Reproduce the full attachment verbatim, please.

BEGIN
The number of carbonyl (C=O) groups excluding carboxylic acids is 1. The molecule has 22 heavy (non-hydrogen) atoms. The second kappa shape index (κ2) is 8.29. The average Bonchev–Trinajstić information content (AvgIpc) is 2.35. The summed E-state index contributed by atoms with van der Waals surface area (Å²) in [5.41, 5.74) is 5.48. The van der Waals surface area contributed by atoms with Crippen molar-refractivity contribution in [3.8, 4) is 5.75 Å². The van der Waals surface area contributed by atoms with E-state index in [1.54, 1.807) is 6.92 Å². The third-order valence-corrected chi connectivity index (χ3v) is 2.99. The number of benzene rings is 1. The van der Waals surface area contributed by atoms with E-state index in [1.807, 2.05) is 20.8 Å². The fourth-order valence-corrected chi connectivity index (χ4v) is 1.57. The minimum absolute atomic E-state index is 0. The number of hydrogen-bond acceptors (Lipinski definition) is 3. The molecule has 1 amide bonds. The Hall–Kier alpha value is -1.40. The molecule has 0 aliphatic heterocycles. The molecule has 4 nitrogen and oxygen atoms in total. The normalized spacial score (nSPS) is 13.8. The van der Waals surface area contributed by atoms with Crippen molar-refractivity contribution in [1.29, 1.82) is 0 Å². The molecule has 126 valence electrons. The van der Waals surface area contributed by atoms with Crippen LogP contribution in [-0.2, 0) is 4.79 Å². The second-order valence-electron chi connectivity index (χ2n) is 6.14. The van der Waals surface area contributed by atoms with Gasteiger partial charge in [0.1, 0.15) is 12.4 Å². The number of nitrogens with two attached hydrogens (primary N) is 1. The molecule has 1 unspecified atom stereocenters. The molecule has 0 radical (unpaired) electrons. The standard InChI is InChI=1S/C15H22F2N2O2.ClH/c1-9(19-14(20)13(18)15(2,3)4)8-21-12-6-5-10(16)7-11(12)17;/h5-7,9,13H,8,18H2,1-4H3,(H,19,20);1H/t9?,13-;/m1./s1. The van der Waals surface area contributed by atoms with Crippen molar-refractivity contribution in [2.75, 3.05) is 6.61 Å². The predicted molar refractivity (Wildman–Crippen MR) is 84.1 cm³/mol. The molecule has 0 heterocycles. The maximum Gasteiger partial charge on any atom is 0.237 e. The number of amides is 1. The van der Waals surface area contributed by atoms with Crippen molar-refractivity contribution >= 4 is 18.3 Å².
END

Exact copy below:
The number of carbonyl (C=O) groups excluding carboxylic acids is 1. The molecule has 22 heavy (non-hydrogen) atoms. The second kappa shape index (κ2) is 8.29. The average Bonchev–Trinajstić information content (AvgIpc) is 2.35. The summed E-state index contributed by atoms with van der Waals surface area (Å²) in [5.41, 5.74) is 5.48. The van der Waals surface area contributed by atoms with Crippen molar-refractivity contribution in [3.8, 4) is 5.75 Å². The van der Waals surface area contributed by atoms with E-state index in [1.54, 1.807) is 6.92 Å². The third-order valence-corrected chi connectivity index (χ3v) is 2.99. The number of benzene rings is 1. The van der Waals surface area contributed by atoms with E-state index in [1.807, 2.05) is 20.8 Å². The fourth-order valence-corrected chi connectivity index (χ4v) is 1.57. The minimum absolute atomic E-state index is 0. The number of hydrogen-bond acceptors (Lipinski definition) is 3. The molecule has 1 amide bonds. The Hall–Kier alpha value is -1.40. The molecule has 0 aliphatic heterocycles. The molecule has 4 nitrogen and oxygen atoms in total. The normalized spacial score (nSPS) is 13.8. The van der Waals surface area contributed by atoms with Crippen molar-refractivity contribution in [1.29, 1.82) is 0 Å². The molecule has 126 valence electrons. The van der Waals surface area contributed by atoms with Crippen LogP contribution in [-0.2, 0) is 4.79 Å². The second-order valence-electron chi connectivity index (χ2n) is 6.14. The van der Waals surface area contributed by atoms with Gasteiger partial charge in [0.1, 0.15) is 12.4 Å². The number of nitrogens with two attached hydrogens (primary N) is 1. The molecule has 1 unspecified atom stereocenters. The molecule has 0 radical (unpaired) electrons. The standard InChI is InChI=1S/C15H22F2N2O2.ClH/c1-9(19-14(20)13(18)15(2,3)4)8-21-12-6-5-10(16)7-11(12)17;/h5-7,9,13H,8,18H2,1-4H3,(H,19,20);1H/t9?,13-;/m1./s1. The van der Waals surface area contributed by atoms with Crippen molar-refractivity contribution in [2.75, 3.05) is 6.61 Å². The predicted molar refractivity (Wildman–Crippen MR) is 84.1 cm³/mol. The molecule has 0 heterocycles. The maximum Gasteiger partial charge on any atom is 0.237 e. The number of amides is 1. The van der Waals surface area contributed by atoms with Crippen molar-refractivity contribution >= 4 is 18.3 Å².